…give it to a busy person.
It’s been a hectic week. There’s still a lot to learn in the new job, and I found myself mentally exhausted yesterday, and glad of a day off. Well, sort of off. I still have my real job, right? (Or should that be “write”?)
Yesterday I researched and wrote the first part of a six-part series on starting with chickens for the Old Farmer’s Almanac website. I still have to do the bio that will convince the readers I’m the expert, but I’ll get that done today, along with the rewrite on an article on exotic pets for Canadian Living.
Writers’ group meets tonight, and it’s the last meeting I’ll be going to for a while. By the time the next one comes around I’ll be working Sunday nights, and that’s going to go on for a year. I’m sad about that – for five years the writers’ group has been a great support, and a major part of my social life. I love getting together with my writing friends, and I’ll miss it a lot. Fortunately we have a business-of-writing group and critique meetings that happen through the week, so I won’t be totally without writer contact.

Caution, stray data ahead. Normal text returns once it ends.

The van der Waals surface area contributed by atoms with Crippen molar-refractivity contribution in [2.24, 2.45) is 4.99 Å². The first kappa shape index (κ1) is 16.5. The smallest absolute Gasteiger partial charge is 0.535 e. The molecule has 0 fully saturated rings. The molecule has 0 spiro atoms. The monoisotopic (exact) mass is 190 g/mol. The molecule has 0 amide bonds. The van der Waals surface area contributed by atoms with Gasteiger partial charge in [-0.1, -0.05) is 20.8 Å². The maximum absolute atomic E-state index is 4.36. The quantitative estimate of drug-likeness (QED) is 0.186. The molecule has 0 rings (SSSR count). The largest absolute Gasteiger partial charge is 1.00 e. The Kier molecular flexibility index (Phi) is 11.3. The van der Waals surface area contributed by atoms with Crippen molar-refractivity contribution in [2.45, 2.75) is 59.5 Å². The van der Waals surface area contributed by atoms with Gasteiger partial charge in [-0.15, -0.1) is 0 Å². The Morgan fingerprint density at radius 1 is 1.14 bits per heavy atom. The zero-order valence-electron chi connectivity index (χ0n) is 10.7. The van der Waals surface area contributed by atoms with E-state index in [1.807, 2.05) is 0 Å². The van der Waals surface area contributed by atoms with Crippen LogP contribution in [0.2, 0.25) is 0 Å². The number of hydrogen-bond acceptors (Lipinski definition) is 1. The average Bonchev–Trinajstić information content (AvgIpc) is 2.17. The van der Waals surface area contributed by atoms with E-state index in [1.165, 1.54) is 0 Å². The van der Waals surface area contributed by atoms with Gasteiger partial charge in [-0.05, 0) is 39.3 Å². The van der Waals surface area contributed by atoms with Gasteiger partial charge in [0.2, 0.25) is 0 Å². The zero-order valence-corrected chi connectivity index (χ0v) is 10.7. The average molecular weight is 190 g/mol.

I’m feeling a bit shaken up right now, with my schedule all rearranged, but I can see how it’ll work out in the end. In a few weeks I’ll have four days a week at home again, and my writing can get back on track. I’ll also have to get my butt in gear on the grant application for Northern Arts really soon.
I’m starting to have a nice list of regular work; three blogs (two biweeklies and a monthly), and for the next six weeks a fourth one for the Almanac, and articles for the Sault Star. The Dominatrix had a couple of pieces to do this week, so she’s happy – and we want to keep the Dominatrix happy, right?
I’m getting good clips, too, which is going to help future pitches. At the writers’ festival in Elliot Lake, I offered to write articles for the Canadian Writers’ Journal, the only Canadian writers’ publication currently in existence. The publisher said, “I don’t think I can afford you. You sound like an expert.” In other words, I sound like someone who’s worth paying a dollar a word to get. That was good to hear – and I’ll do her an article anyway, just for that!
I have one or two other things I’m considering taking on, not only for the pay, but also for the experience and the look of my resume. Now I can move “for the resume” up to the top of the list of why I’m considering them, because pay isn’t as important anymore. That’s another good thing about the part-time job.
I feel energetic, creative and – best of all – not worried. Confident. That’s doing great things for my writing, even if I am busier than a one-armed paperhanger. Busy is good.